Spring Bass at Squibnocket

At five a.m. my alarm went off. I was delirious. I almost turned it off, but, phone in hand, I stared at the numbers on the dial and thought “this is my last chance.” I jumped out of bed now, reenergized by the thought of cold water and wet line ripping through my fingers. My fishing partner Len stirred as he heard me in the kitchen getting coffee ready. You want coffee I asked? No, let’s roll. He said. I dropped the cup in the sink and grabbed my rod and we strolled out into the half light, spooking a mother doe and her fawn on the morning lawn. They bounded into the mist and I was again reminded of the delicate balance of man and animal on this small island, and I wondered if we were leaving them enough room, enough freedom to behave as they needed to.   Our fish-mobile cut through the fog and crunched over the shells and gravel and finally delivered us to the Atlantic shore. As I stepped out of the car, I took a deep breath and filled my lungs with the thickest of the island’s sea mist. The salt spray here had to be thick-when you fish in a place known as Squibnocket, you are being delivered into the oceans punch bowl. The sea here slams into the shore, rakes its salty fingers over the oyster beds and rolls cannon-ball sized rocks back and forth, singing a striped bass lullaby. Men and women alike warn anglers not to fish Squibnocket alone. Boats have been smashed against the rocks here, countless fishermen have sustained injuries here, and in the 1960’s while fishing for bass a local fishing legend took a break to catch a cruising 6’ shark in the water between himself and the shore. It’s not a place for the weak-footed. The bass love it. 
I walked the sandy beach that gradually turns into stones and as I entered the water saw how the rocks became homes for dozens of organisms. The seaweed and kelp clinging to the rocks here wave back and forth at the tides, and under the waving grasses spider crabs and other small crustaceans glean bits of food from the rocks. Small minnows dart back and forth, rocked in the arms of the waves, and every now and then a handful of minnows breaks the uneven surface, chased no doubt by larger hungry mouths. 
Len waded out to meet the waves crashing over the bar and as I eased out a little way onto the rocky water, I felt like I was performing a weird watery dance in a watermelon patch. Directly in front of me, the Atlantic ocean delivered wave after wave- to my right the beach wound around the corner in a maze of boulders- and to my left the breaking waves slid off the rocky sand bar and down in to a swirling hole that was causing a rip tide and dragging broken crab bodies and small minnows out to feed the larger fish. Into this deep blue-green hole is where I cast my fly. I had tied some white bucktail, a few wisps of pheasant tail, and a few blue, red, and chartreuse strands onto a hook, affixed a big yellow doll’s eye, and then wrapped red string for the nose. I hadn't come up with a name for it yet, but was waiting to catch a few fish before christening it. It was created to imitate a number of small baitfish, from migrating herring to flashy anchovies.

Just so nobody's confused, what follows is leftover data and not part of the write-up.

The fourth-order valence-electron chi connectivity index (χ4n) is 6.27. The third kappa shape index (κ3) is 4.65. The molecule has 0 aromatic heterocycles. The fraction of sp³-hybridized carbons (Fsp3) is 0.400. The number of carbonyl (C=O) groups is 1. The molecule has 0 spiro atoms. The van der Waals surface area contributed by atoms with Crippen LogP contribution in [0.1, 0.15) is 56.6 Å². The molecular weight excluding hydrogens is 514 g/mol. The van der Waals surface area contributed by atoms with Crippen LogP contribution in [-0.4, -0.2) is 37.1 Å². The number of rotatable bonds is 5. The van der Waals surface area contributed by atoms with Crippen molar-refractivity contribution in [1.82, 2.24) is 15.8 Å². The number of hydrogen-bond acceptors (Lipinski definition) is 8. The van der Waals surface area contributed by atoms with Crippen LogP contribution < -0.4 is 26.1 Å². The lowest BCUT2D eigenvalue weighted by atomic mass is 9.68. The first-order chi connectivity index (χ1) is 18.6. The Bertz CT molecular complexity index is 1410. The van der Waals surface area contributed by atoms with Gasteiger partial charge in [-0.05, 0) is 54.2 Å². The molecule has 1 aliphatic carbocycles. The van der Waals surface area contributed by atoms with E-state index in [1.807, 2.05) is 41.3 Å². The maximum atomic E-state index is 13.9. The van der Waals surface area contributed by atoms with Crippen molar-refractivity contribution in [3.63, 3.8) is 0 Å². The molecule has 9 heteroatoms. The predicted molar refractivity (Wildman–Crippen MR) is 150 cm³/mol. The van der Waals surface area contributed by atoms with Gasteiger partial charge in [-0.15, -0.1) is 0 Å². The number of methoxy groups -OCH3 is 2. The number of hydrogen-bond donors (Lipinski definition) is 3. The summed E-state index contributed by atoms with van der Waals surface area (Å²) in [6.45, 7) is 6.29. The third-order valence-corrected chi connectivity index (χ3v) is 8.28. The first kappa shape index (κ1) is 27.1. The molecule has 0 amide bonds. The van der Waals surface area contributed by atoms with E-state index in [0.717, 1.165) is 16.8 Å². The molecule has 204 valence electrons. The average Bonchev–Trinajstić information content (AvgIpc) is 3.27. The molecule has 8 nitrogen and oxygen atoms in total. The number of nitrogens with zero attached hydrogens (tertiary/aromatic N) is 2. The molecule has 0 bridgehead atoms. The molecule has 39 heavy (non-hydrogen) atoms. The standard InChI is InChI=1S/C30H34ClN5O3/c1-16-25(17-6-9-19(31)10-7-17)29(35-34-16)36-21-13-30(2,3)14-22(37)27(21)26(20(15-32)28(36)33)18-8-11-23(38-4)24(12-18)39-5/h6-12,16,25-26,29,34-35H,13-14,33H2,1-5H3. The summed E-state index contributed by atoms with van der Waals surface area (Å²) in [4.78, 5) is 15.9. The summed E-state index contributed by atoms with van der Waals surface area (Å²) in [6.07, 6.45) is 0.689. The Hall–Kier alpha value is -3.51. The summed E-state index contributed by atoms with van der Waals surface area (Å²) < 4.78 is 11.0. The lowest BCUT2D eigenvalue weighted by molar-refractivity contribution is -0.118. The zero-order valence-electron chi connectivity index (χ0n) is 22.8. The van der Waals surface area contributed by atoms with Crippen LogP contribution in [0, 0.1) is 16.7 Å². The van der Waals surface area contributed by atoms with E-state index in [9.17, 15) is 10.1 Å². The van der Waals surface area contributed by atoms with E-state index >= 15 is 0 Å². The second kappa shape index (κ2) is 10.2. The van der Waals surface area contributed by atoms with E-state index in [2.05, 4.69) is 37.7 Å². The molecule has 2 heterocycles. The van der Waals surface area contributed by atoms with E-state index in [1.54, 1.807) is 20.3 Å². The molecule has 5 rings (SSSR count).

The wind was gradually coming in sideways, so I double hauled a few times and cast into the frothy pit. I pulled the line in- strip strip stop, strip strip stop. Strip strip strip strip strip. Strip strip stop. I varied my retrieve. Nothing. Next cast, strip strip strip- faster now. Next cast. Strip strip stop, strip strip stop. Strip strip strip.  Nothing. Ten casts, Fifteen casts, and still nothing. I paused, gathered strength and whipped the fly about  five feet further into the hole. Strip strip stop. Strip strip SLAM!!! ZEEEEEEEEEEEEEEEEE!! The line pulled off the reel and I was sure I was into a ten pounder. The fish stopped running and just sat at the bottom of the hole. I hollered for Len and he came running and helped me find appropriate footing so I could back the fish onto the rocky beach. After all of the initial excitement the fish turned out to be much smaller than it felt, probably due to the muscle that was required to stay active in those turbulent waters, but I was overjoyed to have been able to pull a fresh beautiful striper from those waters. It measured 25” and after a quick photo I released him back down into the depths.  As his tail whipped from side to side and he plunged out of sight behind a seaweed covered boulder, I looked up to see diving birds working the outskirts of the waves, and the sun peeked from behind pink painted clouds to melt the remainder of the night from the landscape.

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